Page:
Saue, a lyttel on a launde, a lawe as hit were;
A bal3 ber3 bi a bonke þe brymme bysyde,
Bi a for3 of a flode þat ferked þare;
Þe borne blubred þerinne as hit boyled hade. (2163-2174)

Tolkien’s translation:

And then he gazed all about; a grim place he thought it,
and saw no sign of shelter on any side at all,
only high hillsides sheer upon either hand,
and notched knuckled crags with gnarled boulders;
the very skies by the peaks were scraped, it appeared.
Then he halted and held in his horse for the time,
and changed oft his front the Chapel to find.
Such on no side he saw, as seemed to him strange,
save a mound as it might be near the marge of a green,
a worn barrow on a brae by the brink of a water,
beside falls in a flood that was flowing down;
the burn bubbled therein, as if boiling it were.

There’s a lot of scholarship on this grassy mound as the Green Chapel, so I won’t go into that, but consider this harsh landscape. Just as cathedrals sought to raise their walls to the heavens, so too do the hillsides here. This chapel even has its own baptismal font. But like the other two passages I’ve offered above, while there is much to take in aurally, from the onomatopoeia in Awntyrs to the explicit presence of birdsong in “Robin Hood and the Monk,” there’s no indication of smell. That sense which evokes distant memories for me of my time in Vermont is absent in these medieval accounts. Why?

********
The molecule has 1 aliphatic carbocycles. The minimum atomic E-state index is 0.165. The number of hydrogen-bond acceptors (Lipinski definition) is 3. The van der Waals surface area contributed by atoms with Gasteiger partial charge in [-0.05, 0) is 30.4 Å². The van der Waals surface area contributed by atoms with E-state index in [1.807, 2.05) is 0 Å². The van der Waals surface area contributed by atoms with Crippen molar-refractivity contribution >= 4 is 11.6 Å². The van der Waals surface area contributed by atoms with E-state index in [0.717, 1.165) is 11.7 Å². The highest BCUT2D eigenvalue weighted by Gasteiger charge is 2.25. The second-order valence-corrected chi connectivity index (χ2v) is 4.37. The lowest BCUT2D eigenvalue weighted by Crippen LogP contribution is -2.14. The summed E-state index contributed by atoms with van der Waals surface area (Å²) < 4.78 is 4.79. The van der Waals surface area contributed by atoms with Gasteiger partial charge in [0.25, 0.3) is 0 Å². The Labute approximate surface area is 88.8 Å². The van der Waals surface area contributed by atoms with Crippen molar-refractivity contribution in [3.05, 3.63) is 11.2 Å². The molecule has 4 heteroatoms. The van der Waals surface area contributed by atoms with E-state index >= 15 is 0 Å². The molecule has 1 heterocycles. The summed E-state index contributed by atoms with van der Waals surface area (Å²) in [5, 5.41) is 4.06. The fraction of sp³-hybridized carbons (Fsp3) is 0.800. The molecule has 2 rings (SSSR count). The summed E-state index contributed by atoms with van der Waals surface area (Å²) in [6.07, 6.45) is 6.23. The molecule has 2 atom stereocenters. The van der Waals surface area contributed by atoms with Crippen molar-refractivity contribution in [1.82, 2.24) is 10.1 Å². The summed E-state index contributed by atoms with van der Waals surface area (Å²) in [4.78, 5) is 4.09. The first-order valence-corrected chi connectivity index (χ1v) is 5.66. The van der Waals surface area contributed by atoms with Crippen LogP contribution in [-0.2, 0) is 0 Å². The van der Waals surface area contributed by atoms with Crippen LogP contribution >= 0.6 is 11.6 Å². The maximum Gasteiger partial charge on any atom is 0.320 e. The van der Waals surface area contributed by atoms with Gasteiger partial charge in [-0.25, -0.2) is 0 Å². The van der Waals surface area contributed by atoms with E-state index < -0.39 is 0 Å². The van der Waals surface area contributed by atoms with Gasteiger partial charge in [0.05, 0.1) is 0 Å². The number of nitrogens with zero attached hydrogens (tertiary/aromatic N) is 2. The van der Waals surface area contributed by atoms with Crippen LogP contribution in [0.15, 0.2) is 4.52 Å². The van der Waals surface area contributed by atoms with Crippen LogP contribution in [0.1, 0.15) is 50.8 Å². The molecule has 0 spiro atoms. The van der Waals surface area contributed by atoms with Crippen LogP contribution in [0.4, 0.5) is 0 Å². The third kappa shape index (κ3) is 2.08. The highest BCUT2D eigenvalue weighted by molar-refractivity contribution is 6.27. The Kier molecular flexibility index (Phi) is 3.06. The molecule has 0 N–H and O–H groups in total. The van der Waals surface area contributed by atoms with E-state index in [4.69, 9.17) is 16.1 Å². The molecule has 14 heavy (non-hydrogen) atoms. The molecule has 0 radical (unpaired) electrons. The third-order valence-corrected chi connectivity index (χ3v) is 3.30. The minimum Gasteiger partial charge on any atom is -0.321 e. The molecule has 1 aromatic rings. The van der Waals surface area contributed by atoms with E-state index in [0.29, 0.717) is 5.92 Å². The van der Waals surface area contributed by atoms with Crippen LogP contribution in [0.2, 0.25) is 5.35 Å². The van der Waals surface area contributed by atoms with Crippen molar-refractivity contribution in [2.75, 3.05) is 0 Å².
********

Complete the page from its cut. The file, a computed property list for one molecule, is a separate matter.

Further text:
I’ve been reading through Paul Freedman’s book Out of the East: Spices and the Medieval Imagination (2009) this summer, and one of the many things that I’m taking away from it is the emphasis on smell. Freedman writes, “Medieval people were impressed by wonderful smells rather than the absence of any scent . . . . a panoply of unpleasant smells was no doubt unavoidable in everyday life . . . [such as] excrement, animals, sickness, sweat, dirt, the effects of such noxious enterprises as tanneries or smelters. It is precisely because of this inevitable familiarity with awful odors that people in premodern societies were entranced with beautiful smells” (81). As a result, spices were in great demand in part due to their aromas, and one of the markers of sainthood was a pleasant smell emanating from the corpse after death. If you travel to the city of York, you can partake in the Jorvik experience in which a Viking town is recreated–down to the very smell! Several Old English poems–The Panther, The Whale, The Phoenix–describe fantastical creatures with strong smells.

But why don’t the forests of Middle English literature smell? Why is there no commentary on the crispness of the air? The earthy aroma wafting up when the leaves are disturbed underfoot? Did medieval people ever experience the forest as a cathedral? Earlier religions–especially those practiced by Germanic and Celtic peoples–worshiped trees, but with the arrival of Christianity, many, if not all, of the sacred groves would have been destroyed. Perhaps, given the prevalence of incense used in medieval church services, they were so accustomed to associating the aroma of incense with a religious experience, and so they would have no call to link the forests with such. But since medieval people appreciated pleasant smells, was it just that the forest odor did not appeal to them? I know one thing for sure–I’m going to keep an eye out for any olfactory details in the next Middle English romance that I read.